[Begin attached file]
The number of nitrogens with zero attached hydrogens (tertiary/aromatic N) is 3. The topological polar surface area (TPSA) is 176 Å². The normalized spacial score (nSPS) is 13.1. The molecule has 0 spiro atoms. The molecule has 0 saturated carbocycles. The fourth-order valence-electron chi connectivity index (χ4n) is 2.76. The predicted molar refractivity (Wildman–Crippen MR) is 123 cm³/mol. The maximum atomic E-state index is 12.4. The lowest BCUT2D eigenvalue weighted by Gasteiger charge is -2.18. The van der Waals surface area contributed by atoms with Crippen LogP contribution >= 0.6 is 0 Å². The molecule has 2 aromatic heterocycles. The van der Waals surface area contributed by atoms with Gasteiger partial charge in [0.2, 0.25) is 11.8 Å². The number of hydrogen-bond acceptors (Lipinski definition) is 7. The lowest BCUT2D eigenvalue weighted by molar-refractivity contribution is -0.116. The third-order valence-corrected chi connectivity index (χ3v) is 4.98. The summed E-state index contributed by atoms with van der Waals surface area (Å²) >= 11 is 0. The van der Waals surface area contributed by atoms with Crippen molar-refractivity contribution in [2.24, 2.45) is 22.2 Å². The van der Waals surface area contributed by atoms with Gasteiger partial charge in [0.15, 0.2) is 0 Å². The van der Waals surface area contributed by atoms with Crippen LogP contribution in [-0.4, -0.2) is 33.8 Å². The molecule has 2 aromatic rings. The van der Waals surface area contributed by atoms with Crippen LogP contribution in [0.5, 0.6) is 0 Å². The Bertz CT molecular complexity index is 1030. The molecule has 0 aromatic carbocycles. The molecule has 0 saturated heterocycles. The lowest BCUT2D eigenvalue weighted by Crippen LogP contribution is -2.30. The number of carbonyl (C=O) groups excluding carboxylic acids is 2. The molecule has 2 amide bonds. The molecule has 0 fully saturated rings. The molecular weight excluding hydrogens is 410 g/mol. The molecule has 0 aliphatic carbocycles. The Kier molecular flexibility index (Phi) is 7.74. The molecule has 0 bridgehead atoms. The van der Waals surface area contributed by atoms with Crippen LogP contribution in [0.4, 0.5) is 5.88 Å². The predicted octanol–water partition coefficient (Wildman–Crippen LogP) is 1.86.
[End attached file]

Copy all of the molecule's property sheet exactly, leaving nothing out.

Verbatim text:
The number of nitrogens with zero attached hydrogens (tertiary/aromatic N) is 3. The topological polar surface area (TPSA) is 176 Å². The normalized spacial score (nSPS) is 13.1. The molecule has 0 spiro atoms. The molecule has 0 saturated carbocycles. The fourth-order valence-electron chi connectivity index (χ4n) is 2.76. The predicted molar refractivity (Wildman–Crippen MR) is 123 cm³/mol. The maximum atomic E-state index is 12.4. The lowest BCUT2D eigenvalue weighted by Gasteiger charge is -2.18. The van der Waals surface area contributed by atoms with Crippen LogP contribution >= 0.6 is 0 Å². The molecule has 2 aromatic heterocycles. The van der Waals surface area contributed by atoms with Gasteiger partial charge in [0.2, 0.25) is 11.8 Å². The number of hydrogen-bond acceptors (Lipinski definition) is 7. The lowest BCUT2D eigenvalue weighted by molar-refractivity contribution is -0.116. The third-order valence-corrected chi connectivity index (χ3v) is 4.98. The summed E-state index contributed by atoms with van der Waals surface area (Å²) >= 11 is 0. The van der Waals surface area contributed by atoms with Crippen molar-refractivity contribution in [2.24, 2.45) is 22.2 Å². The van der Waals surface area contributed by atoms with Gasteiger partial charge in [0.15, 0.2) is 0 Å². The van der Waals surface area contributed by atoms with Crippen LogP contribution in [-0.4, -0.2) is 33.8 Å². The molecule has 2 aromatic rings. The van der Waals surface area contributed by atoms with Crippen LogP contribution in [0.5, 0.6) is 0 Å². The Bertz CT molecular complexity index is 1030. The molecule has 0 aromatic carbocycles. The molecule has 0 saturated heterocycles. The lowest BCUT2D eigenvalue weighted by Crippen LogP contribution is -2.30. The number of carbonyl (C=O) groups excluding carboxylic acids is 2. The molecule has 2 amide bonds. The molecule has 0 fully saturated rings. The molecular weight excluding hydrogens is 410 g/mol. The molecule has 0 aliphatic carbocycles. The Kier molecular flexibility index (Phi) is 7.74. The molecule has 0 bridgehead atoms. The van der Waals surface area contributed by atoms with Crippen LogP contribution in [0.4, 0.5) is 5.88 Å². The predicted octanol–water partition coefficient (Wildman–Crippen LogP) is 1.86.